Cancer Immunology, Immunotherapy

, Volume 59, Issue 8, pp 1211–1221 | Cite as

Antitumor cytotoxic T-cell response induced by a survivin peptide mimic

  • Michael J. Ciesielski
  • Manmeet S. Ahluwalia
  • Stephan A. Munich
  • Molly Orton
  • Tara Barone
  • Asher Chanan-Khan
  • Robert A. Fenstermaker
Original Article


Survivin is a tumor-associated antigen with significant potential as a cancer vaccine target. We have identified a survivin peptide mimic containing human MHC class I epitopes and a potential class II ligand that induces a potent antitumor response in C57BL/6 mice with GL261 cerebral gliomas. This peptide is able to elicit both CD8+ CTL and T helper cell responses in C57BL/6 mice. The corresponding region of the human survivin molecule represented by peptide SVN53-67 is 100% homologous to the murine protein, but SVN53-67 is weakly immunogenic in man. We evaluated several amino acid substitutions in putative human MHC I anchor positions in SVN53-67 to identify potential peptide mimics that could provide an enhanced antitumor immune response against human glioma and primary central nervous system lymphoma (PCNSL) cells in culture. We evaluated survivin peptides with predicted binding to human HLA-A*0201 antigen using peptide-loaded dendritic cells from PBMC of patients with these malignancies. One alteration (M57) led to binding to HLA-A*0201 with significantly higher affinity. We compared the ability of autologous dendritic cells loaded with SVN53-67 peptide and SVN53-67/M57 in CTL assays against allomatched and autologous, survivin-expressing, human malignant glioma and PCNSL cells. Both SVN53-67 and SVN53-67/M57 produced CTL-mediated killing of malignant target cells; however, SVN53-67/M57 was significantly more effective than SVN53-67. Thus, SVN53-67/M57 may act as a peptide mimic to induce an enhanced antitumor CTL response in tumor patients. The use of SVN53-67/M57 as a cancer vaccine might have application for cancer vaccine therapy.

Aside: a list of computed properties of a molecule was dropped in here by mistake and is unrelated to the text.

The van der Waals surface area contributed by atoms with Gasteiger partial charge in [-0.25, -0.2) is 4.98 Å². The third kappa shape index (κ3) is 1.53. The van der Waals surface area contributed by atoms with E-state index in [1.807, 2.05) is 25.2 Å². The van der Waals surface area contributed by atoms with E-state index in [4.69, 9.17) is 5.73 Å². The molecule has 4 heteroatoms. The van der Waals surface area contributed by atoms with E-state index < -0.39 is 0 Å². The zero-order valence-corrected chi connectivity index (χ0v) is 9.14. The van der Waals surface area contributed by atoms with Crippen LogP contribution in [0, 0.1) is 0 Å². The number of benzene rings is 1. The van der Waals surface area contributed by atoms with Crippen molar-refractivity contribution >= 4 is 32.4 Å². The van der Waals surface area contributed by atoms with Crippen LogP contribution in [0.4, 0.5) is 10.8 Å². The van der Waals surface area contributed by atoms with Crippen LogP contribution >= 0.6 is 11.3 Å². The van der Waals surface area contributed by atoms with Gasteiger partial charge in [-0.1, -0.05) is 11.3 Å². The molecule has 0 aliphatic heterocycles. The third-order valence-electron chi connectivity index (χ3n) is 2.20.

Antigen Glioma Peptide Survivin Tumor Vaccine 



This work was supported by NIH 5R21 NS049309-02 (RAF), NIH 5P30 CA16056-29, the Linda Scime Fund of the Roswell Park Alliance Foundation, and the Glioblastoma Multiforme Grant awarded to MJC by the National Brain Tumor Foundation.


  1. 1.
    Conway EM, Pollefeyt S, Cornelissen J, DeBaere I, Steiner-Mosonyi M, Ong K, Baens M, Collen D, Schuh AC (2000) Three differentially expressed survivin cDNA variants encode proteins with distinct antiapoptotic functions. Blood 95:1435–1442PubMedGoogle Scholar
  2. 2.
    Islam A, Kageyama H, Takada N, Kawamoto T, Takayasu H, Isogai E, Ohira M, Hashizume K, Kobayashi H, Kaneko Y, Nakagawara A (2000) High expression of Survivin, mapped to 17q25, is significantly associated with poor prognostic factors and promotes cell survival in human neuroblastoma. Oncogene 19:617–623CrossRefPubMedGoogle Scholar
  3. 3.
    Shin S, Sung BJ, Cho YS, Kim HJ, Ha NC, Hwang JI, Chung CW, Jung YK, Oh BH (2001) An anti-apoptotic protein human survivin is a direct inhibitor of caspase-3 and -7. Biochemistry 40:1117–1123CrossRefPubMedGoogle Scholar
  4. 4.
    Adida C, Crotty PL, McGrath J, Berrebi D, Diebold J, Altieri DC (1998) Developmentally regulated expression of the novel cancer anti-apoptosis gene survivin in human and mouse differentiation. Am J Pathol 152:43–49PubMedGoogle Scholar
  5. 5.
    Ciesielski MJ, Apfel L, Barone TA, Castro CA, Weiss TC, Fenstermaker RA (2006) Antitumor effects of a xenogeneic survivin bone marrow derived dendritic cell vaccine against murine GL261 gliomas. Cancer Immunol Immunother 55:1491–1503CrossRefPubMedGoogle Scholar
  6. 6.
    Chakravarti A, Noll E, Black PM et al (2002) Quantitatively determined survivin expression levels are of prognostic value in human gliomas. J Clin Oncol 20:1063–1068CrossRefPubMedGoogle Scholar